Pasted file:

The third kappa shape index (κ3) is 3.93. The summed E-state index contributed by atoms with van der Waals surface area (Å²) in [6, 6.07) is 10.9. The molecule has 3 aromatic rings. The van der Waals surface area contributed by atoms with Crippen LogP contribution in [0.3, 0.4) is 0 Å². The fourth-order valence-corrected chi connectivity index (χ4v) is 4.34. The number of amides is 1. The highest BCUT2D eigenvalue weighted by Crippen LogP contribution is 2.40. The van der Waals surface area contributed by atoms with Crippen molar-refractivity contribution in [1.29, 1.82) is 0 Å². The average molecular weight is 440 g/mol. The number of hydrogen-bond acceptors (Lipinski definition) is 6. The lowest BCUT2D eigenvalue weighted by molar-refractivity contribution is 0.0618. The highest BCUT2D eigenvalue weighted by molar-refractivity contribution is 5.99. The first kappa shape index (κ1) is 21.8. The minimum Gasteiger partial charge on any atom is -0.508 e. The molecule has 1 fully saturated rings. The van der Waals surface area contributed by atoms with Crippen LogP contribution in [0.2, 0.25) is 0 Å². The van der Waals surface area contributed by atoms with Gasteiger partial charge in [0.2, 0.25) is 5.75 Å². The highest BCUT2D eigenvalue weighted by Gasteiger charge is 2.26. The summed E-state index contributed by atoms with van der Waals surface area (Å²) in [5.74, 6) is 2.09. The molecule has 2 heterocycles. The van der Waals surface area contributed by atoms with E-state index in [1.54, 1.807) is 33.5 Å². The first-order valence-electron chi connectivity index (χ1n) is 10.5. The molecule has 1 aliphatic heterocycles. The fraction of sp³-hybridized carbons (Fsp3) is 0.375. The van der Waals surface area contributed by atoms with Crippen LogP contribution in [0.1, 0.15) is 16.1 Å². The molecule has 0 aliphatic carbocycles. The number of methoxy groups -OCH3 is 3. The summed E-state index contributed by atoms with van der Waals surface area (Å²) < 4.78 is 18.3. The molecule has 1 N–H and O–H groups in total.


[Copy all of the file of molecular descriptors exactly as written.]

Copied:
The third kappa shape index (κ3) is 3.93. The summed E-state index contributed by atoms with van der Waals surface area (Å²) in [6, 6.07) is 10.9. The molecule has 3 aromatic rings. The van der Waals surface area contributed by atoms with Crippen LogP contribution in [0.3, 0.4) is 0 Å². The fourth-order valence-corrected chi connectivity index (χ4v) is 4.34. The number of amides is 1. The highest BCUT2D eigenvalue weighted by Crippen LogP contribution is 2.40. The van der Waals surface area contributed by atoms with Crippen molar-refractivity contribution in [1.29, 1.82) is 0 Å². The average molecular weight is 440 g/mol. The number of hydrogen-bond acceptors (Lipinski definition) is 6. The lowest BCUT2D eigenvalue weighted by molar-refractivity contribution is 0.0618. The highest BCUT2D eigenvalue weighted by molar-refractivity contribution is 5.99. The first kappa shape index (κ1) is 21.8. The minimum Gasteiger partial charge on any atom is -0.508 e. The molecule has 1 fully saturated rings. The van der Waals surface area contributed by atoms with Crippen LogP contribution in [0.2, 0.25) is 0 Å². The van der Waals surface area contributed by atoms with Gasteiger partial charge in [0.2, 0.25) is 5.75 Å². The highest BCUT2D eigenvalue weighted by Gasteiger charge is 2.26. The summed E-state index contributed by atoms with van der Waals surface area (Å²) in [5.74, 6) is 2.09. The molecule has 2 heterocycles. The van der Waals surface area contributed by atoms with E-state index in [1.54, 1.807) is 33.5 Å². The first-order valence-electron chi connectivity index (χ1n) is 10.5. The molecule has 1 aliphatic heterocycles. The fraction of sp³-hybridized carbons (Fsp3) is 0.375. The van der Waals surface area contributed by atoms with Crippen LogP contribution in [0.1, 0.15) is 16.1 Å². The molecule has 0 aliphatic carbocycles. The number of methoxy groups -OCH3 is 3. The summed E-state index contributed by atoms with van der Waals surface area (Å²) < 4.78 is 18.3. The molecule has 1 N–H and O–H groups in total.